Welcome to winter. We live for this time of year and invite you to experience why we love it so much.
Starting with America's first alpine ski tow, built on a Woodstock farm in 1934 and the first chairlift used in the nation on Mt. Mansfield in 1940, Vermont has been leading the way for skiers and snowboarders ever since.
Vermont has 20 alpine ski resorts and 30 cross-country touring centers throughout the state. With 6,052 acres of alpine terrain, 1,269 trails, 179 lifts, and 885 miles of Nordic trails, Vermont skiing and riding accommodates every level, from the advanced downhiller to the training toddler, from moguls and snowboarding to quiet cross-country jaunts on skis or snowshoes.
The average annual mountain snowfall is about 225 inches, and the majority of Vermont’s terrain is covered by state of the art snowmaking.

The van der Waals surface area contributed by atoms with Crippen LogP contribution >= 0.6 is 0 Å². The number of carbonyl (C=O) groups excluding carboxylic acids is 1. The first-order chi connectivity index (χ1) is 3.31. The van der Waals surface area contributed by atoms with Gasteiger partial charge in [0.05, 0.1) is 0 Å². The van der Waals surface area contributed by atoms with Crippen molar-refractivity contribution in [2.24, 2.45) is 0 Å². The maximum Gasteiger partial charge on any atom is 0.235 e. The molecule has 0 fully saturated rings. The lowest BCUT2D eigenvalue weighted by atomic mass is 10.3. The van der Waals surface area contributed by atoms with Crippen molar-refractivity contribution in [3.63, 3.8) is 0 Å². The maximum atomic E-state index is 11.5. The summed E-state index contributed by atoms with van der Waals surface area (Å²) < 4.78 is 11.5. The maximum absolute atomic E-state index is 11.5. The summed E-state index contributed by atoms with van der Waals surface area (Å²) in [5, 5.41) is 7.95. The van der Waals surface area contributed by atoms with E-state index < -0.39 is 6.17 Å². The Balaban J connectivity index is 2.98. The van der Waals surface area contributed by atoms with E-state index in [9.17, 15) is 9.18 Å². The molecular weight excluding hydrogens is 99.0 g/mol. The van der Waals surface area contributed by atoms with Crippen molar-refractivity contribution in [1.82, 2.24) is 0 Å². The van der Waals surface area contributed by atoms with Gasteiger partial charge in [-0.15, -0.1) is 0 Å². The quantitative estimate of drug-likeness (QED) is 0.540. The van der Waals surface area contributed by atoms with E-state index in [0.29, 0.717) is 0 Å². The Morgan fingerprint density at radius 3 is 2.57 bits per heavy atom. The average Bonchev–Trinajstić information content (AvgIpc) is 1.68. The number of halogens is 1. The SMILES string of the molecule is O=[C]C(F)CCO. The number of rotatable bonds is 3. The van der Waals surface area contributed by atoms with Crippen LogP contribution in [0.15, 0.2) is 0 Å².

Vermont offers terrain to suit every ability level from gentle teaching slopes, miles of novice and intermediate trails, wide open boulevards for cruising and gladed terrain, steep mogul fields and technically demanding terrain for experts.
Vermont is home to the first U.S. Olympic gold medal winner in Nordic skiing, Bill Koch, as well as Olympic medal winners Ross Powers, Hannah Teter, Billy Kidd, Andrea Meade and so many other successful Olympians. The Green Mountain State is a haven for skiers and riders of all tastes and experience levels. Welcome to winter.
The Vermont Ski Areas Association has joined a nationwide collaborative effort to help new skiers and riders learn easily and affordably by designating January as National Learn A Snow Sport Month with expanded learning programs available at most ski areas. The free learn to ski and ride week (usually in early January), which includes free lessons, rental equipment and limited-lift tickets to first-time skiers and riders. Beginning in mid-December, sign up for your choice of more than a dozen Vermont locations at www.skivermont.com.
For more information, visit www.skivermont.com.